It’s crisis mode for the non-profits

For nearly one month now, a small part of what the area’s cultural future holds has been tied to a “For sale” sign. On the inside, the Adams Art Gallery is in shambles. Walls are damaged. The roof is leaking. The plumbing is shot.

It is another former community asset that has suffered as a region once dotted with major business and industry now clings to a precious few. It is a cruel trickle-down effect.

When business and industry continues to disappear from an area, needs increase as well. We have documented many times the high poverty rate in this county.

Do not kid yourself. High taxes promote poverty. Enormous burdens of too many school districts and municipalities add to that high-tax burden.

Now, the non-profit sector is feeling a tremendous pinch. This is not about whether our area can support an art gallery. This is about what lies ahead for groups and organizations that rely on fund-raising and volunteers.

“We just can’t afford it anymore,” said Christopher Schaeffer, president of the Access to the Arts, which owns the gallery property at Sixth Street and Central Avenue in Dunkirk. “We don’t have enough money coming in from donations and there’s not enough money available in grants.

“Grant money is pretty much for programming, not for infrastructure, so it’s really tough to get money to replace the roof and do the plumbing, upgrade everything, that’s required. There’s just not enough cash, so the building is more of a liability for us at this point. We’re looking to sell the building so we can use the money to finance our mission, so we can continue to provide arts education to the community.”

Some may blame volunteers at the gallery or those associated with it. But the fact remains a lack of investment – or as Schaeffer referred to in the June 1 article as “deep pockets” – will continue to hinder the area.

Taxes are not an investment. They are a drain. A drain on charities. A drain on business.

Taxes are not new money. It is money being recirculated. Charities and non-profits cannot survive on those recirculated funds.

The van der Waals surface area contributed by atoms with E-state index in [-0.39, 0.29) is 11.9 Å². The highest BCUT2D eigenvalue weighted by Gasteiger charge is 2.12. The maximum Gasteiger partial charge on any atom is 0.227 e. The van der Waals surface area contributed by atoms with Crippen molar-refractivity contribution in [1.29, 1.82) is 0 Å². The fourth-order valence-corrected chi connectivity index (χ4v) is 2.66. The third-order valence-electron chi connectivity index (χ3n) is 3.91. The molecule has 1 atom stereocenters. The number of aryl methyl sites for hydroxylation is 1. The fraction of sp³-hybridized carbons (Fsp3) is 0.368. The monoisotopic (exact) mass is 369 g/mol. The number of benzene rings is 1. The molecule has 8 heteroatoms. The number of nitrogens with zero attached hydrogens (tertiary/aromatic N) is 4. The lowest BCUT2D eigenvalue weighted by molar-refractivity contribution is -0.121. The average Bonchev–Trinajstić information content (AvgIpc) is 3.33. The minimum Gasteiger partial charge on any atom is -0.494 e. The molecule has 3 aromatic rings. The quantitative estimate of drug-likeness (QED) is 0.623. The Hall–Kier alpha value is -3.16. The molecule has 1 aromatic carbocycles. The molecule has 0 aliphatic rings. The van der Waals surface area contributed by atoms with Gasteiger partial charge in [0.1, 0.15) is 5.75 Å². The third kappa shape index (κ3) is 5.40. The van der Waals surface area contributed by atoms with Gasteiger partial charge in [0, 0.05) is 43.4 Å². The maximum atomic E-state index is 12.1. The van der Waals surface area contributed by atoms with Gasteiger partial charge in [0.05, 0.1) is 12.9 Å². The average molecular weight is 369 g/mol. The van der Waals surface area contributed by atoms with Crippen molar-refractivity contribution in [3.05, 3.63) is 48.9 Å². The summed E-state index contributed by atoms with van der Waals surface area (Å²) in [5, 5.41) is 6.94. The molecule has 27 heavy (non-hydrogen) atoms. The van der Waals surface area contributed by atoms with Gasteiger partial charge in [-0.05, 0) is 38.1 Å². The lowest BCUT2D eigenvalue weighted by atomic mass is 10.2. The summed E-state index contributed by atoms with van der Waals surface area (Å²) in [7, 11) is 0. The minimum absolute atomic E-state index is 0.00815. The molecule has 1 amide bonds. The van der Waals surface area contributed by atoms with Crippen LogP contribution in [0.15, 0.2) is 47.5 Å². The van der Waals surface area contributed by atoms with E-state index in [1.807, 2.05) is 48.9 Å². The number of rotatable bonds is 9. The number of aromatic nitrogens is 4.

Those notoriously high taxes are why residents have heard County Executive Vince Horrigan talk about growing the county. With the population exodus over the last 40 years – a drop from 150,000 to 134,000 – the county, the school districts and municipalities are taxing the same people for more money every year – and that’s not counting the other fees.

More non-profits will be facing that same fate as Adams Art Gallery in the coming years. With the closing of Carriage House, a lot less money will be going to fund those non-profit initiatives.

In all my years with United Way of Northern Chautauqua County, Carriage House was one of the shining stars. Many of those workers donated to help with our cause of giving to other agencies.

Who will fill that void? If you think it will come from employees of the school districts or municipalities, think again. Many employed at those entities, who do not even live in this county, do not give to non-profit campaigns. Many of those who lead the entities – especially those who make the six-figure salaries – are so worried about getting their funding one way or another that they don’t assist with other community causes.

That is unfortunate.

A number of non-profits today are faced with dwindling memberships and funding. Dunkirk Historical Society, which is hosting a Park in the Park Cruise-In from 4 to 8 p.m. today in Washington Park, is filled with treasures of important artifacts tied to how the city became a force in locomotives.

Who will fill that void if no one helps or donates?

Dunkirk Lighthouse receives more than 5,000 visitors internationally and from across this country. No one who is there is paid for the numerous hours of tours and attention given to the priceless facility.

Who will fill that void if no one helps or donates?

Adams Art Gallery’s status as well as other organizations are hamstrung by the community’s lack of “deep pockets.”

We have sat back for decades watching businesses and people leave for years due to the high cost of Western New York. Non-profit organizations here are endangered today like never before.

But don’t worry about all area schools and municipalities that collect millions from you annually but still cry they do not receive enough. The tax bill is their way of fund-raising.

John D’Agostino is the OBSERVER publisher. Send comments to or call 366-3000, ext. 401.